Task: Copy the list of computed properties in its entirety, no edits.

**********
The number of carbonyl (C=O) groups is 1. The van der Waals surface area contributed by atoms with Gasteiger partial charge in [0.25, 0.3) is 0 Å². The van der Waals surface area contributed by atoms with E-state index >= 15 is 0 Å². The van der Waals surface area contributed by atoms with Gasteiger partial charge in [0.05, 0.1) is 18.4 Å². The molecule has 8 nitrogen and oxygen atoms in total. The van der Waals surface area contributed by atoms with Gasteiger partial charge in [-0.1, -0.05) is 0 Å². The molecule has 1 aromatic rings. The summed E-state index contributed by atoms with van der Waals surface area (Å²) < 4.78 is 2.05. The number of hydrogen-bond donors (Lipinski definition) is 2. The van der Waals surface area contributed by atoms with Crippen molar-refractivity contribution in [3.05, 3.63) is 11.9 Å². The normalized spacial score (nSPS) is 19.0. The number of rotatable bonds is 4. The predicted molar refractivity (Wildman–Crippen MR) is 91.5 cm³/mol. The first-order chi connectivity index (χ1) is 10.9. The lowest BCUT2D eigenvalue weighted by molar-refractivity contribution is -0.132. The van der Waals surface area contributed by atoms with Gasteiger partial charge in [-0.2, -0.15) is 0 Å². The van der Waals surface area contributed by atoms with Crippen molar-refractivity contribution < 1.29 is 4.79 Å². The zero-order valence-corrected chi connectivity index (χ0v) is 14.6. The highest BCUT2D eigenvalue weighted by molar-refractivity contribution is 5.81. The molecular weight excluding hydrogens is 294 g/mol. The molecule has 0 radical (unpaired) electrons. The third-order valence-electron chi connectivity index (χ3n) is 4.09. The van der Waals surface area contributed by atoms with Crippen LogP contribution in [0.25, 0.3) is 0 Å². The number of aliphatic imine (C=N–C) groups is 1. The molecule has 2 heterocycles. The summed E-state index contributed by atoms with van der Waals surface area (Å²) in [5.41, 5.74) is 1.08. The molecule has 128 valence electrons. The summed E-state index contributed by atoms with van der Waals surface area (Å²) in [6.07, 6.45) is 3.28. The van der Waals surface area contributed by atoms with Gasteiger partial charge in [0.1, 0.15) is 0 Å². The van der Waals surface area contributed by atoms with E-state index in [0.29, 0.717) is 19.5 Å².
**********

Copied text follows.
The number of carbonyl (C=O) groups is 1. The van der Waals surface area contributed by atoms with Gasteiger partial charge in [0.25, 0.3) is 0 Å². The van der Waals surface area contributed by atoms with E-state index >= 15 is 0 Å². The van der Waals surface area contributed by atoms with Gasteiger partial charge in [0.05, 0.1) is 18.4 Å². The molecule has 8 nitrogen and oxygen atoms in total. The van der Waals surface area contributed by atoms with Gasteiger partial charge in [-0.1, -0.05) is 0 Å². The molecule has 1 aromatic rings. The summed E-state index contributed by atoms with van der Waals surface area (Å²) < 4.78 is 2.05. The number of hydrogen-bond donors (Lipinski definition) is 2. The van der Waals surface area contributed by atoms with Crippen molar-refractivity contribution in [3.05, 3.63) is 11.9 Å². The normalized spacial score (nSPS) is 19.0. The number of rotatable bonds is 4. The predicted molar refractivity (Wildman–Crippen MR) is 91.5 cm³/mol. The first-order chi connectivity index (χ1) is 10.9. The lowest BCUT2D eigenvalue weighted by molar-refractivity contribution is -0.132. The van der Waals surface area contributed by atoms with Gasteiger partial charge in [-0.2, -0.15) is 0 Å². The van der Waals surface area contributed by atoms with Crippen molar-refractivity contribution < 1.29 is 4.79 Å². The zero-order valence-corrected chi connectivity index (χ0v) is 14.6. The highest BCUT2D eigenvalue weighted by molar-refractivity contribution is 5.81. The molecular weight excluding hydrogens is 294 g/mol. The molecule has 0 radical (unpaired) electrons. The third-order valence-electron chi connectivity index (χ3n) is 4.09. The van der Waals surface area contributed by atoms with Crippen LogP contribution in [0.25, 0.3) is 0 Å². The number of aliphatic imine (C=N–C) groups is 1. The molecule has 2 heterocycles. The summed E-state index contributed by atoms with van der Waals surface area (Å²) in [5.41, 5.74) is 1.08. The molecule has 128 valence electrons. The summed E-state index contributed by atoms with van der Waals surface area (Å²) in [6.07, 6.45) is 3.28. The van der Waals surface area contributed by atoms with Gasteiger partial charge in [0.1, 0.15) is 0 Å². The van der Waals surface area contributed by atoms with E-state index in [0.29, 0.717) is 19.5 Å².